The DOE Meteor BurstSystem does need to operate in this band due to RF propagation characteristics, although it can be replaced by a satellite communications system. The DOE estimates that the cost to replace the Meteor Burst System is $300,000.
Radio waves with frequencies in the lower VHF can be reflected for distances up to 2000 km form the ionized trails that are produced from meteors that enter the Earth’s atmosphere.
The difference in RF coverage between 32-42 MHz bands and the other available VHF/UHF LMR bands is significantly different.
It was determined by the PSWAC that the spectrum from 30 to 50 MHz is good for wide area coverage from mobiles to dispatch centers in open terrain.However, it was determined that portable radios operate poorly due to antenna limitations. Frequencies in this part of the radio spectrum were also found to be subject to “skip” interference between widely separated systems. The bands between 30-50 MHz are in a region of the radio spectrum where the ambient noise levels are high, particularly on highways and near industrial areas.The increased noise levels can limit the performance of a communications system by restricting the operating range, generating errors in messages and data, and in extreme cases preventing the successful operation of a receiver. Moreover, the availability of equipment in the lower VHF band is questionable. Both Ericsson and Motorola have indicated that they will no longer manufacture equipment capable of operating in the 30-50 MHz frequency range.13 The PSWAC concluded that these technical constraints impair future use of the band to satisfy public safety spectrum requirements.14 3-3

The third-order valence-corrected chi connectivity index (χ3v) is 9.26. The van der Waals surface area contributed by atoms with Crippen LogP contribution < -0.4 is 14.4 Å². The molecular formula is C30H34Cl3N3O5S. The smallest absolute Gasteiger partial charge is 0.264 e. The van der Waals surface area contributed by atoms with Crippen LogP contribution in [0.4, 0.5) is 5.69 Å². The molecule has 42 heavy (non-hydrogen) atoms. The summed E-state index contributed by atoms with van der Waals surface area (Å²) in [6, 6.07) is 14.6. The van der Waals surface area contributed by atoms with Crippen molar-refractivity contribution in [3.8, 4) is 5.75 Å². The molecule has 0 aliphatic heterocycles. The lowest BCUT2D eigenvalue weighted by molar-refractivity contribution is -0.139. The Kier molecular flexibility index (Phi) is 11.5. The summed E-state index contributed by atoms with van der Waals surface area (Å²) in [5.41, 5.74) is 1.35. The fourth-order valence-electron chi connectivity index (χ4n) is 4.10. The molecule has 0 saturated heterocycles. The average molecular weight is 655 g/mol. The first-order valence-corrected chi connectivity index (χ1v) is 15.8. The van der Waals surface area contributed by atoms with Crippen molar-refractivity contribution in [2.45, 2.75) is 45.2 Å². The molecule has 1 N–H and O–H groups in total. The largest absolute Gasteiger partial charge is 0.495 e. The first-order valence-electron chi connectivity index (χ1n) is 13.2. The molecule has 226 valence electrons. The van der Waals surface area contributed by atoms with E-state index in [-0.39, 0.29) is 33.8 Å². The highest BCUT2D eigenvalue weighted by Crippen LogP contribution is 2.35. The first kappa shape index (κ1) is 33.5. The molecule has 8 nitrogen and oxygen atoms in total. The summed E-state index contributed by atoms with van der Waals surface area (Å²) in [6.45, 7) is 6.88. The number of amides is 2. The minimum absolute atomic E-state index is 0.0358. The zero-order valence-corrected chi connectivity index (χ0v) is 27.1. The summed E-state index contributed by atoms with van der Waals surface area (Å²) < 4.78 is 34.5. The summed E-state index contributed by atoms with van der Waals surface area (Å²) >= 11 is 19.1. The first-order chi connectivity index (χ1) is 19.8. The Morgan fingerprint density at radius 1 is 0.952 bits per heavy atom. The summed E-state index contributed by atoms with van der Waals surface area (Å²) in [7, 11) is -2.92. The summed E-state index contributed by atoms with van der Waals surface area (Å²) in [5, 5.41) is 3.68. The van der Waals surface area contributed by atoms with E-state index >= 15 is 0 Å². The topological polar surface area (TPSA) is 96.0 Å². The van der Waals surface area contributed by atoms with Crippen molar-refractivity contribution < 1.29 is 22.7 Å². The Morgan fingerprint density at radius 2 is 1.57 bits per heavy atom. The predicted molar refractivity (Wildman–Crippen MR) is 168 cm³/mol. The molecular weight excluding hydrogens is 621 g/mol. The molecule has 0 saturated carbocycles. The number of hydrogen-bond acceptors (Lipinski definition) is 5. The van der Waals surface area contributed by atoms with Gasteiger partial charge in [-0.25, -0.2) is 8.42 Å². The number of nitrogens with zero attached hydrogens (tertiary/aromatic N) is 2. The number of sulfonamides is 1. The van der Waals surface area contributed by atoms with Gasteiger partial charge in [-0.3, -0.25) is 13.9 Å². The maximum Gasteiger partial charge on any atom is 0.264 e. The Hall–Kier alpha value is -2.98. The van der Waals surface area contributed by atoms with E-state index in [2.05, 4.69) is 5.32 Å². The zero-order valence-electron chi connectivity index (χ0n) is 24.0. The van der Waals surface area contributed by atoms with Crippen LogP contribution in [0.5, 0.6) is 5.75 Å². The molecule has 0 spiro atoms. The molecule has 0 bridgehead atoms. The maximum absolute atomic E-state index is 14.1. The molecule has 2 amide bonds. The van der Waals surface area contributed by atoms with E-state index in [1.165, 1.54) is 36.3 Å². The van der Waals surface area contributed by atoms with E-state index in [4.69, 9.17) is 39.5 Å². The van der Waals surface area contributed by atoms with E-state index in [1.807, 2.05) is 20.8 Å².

Public Benefit Operating frequencies for new commercial services must be chosen in a region of the radio frequency spectrum where: it is possible to use efficient compact antennas; equipment can readily be made available; and where interference can be minimized. In the 32-42 MHz bands the technical constraints and questionable availability of equipment will be limiting factors in the development of a new commercial service. In identifying bands for possible reallocation, Title III of the BBA 97 specifically requires the Secretary of Commerce to consider the extent to which equipment will be available that is capable of utilizing the band. This would include any technical constraints that would contribute to the unavailability of equipment. Reallocation of spectrum in these bands may not be consistent with Title III.Reallocation Options Reallocation of the Federal Government bands in the 32-42 MHz frequency range for private sector use would result in little or no benefit to the public. For this reason, reallocation of these bands was not considered to be a viable option.
1) Report introduction
2) SECTION 3 - ASSESSMENT OF REALLOCATION OPTIONS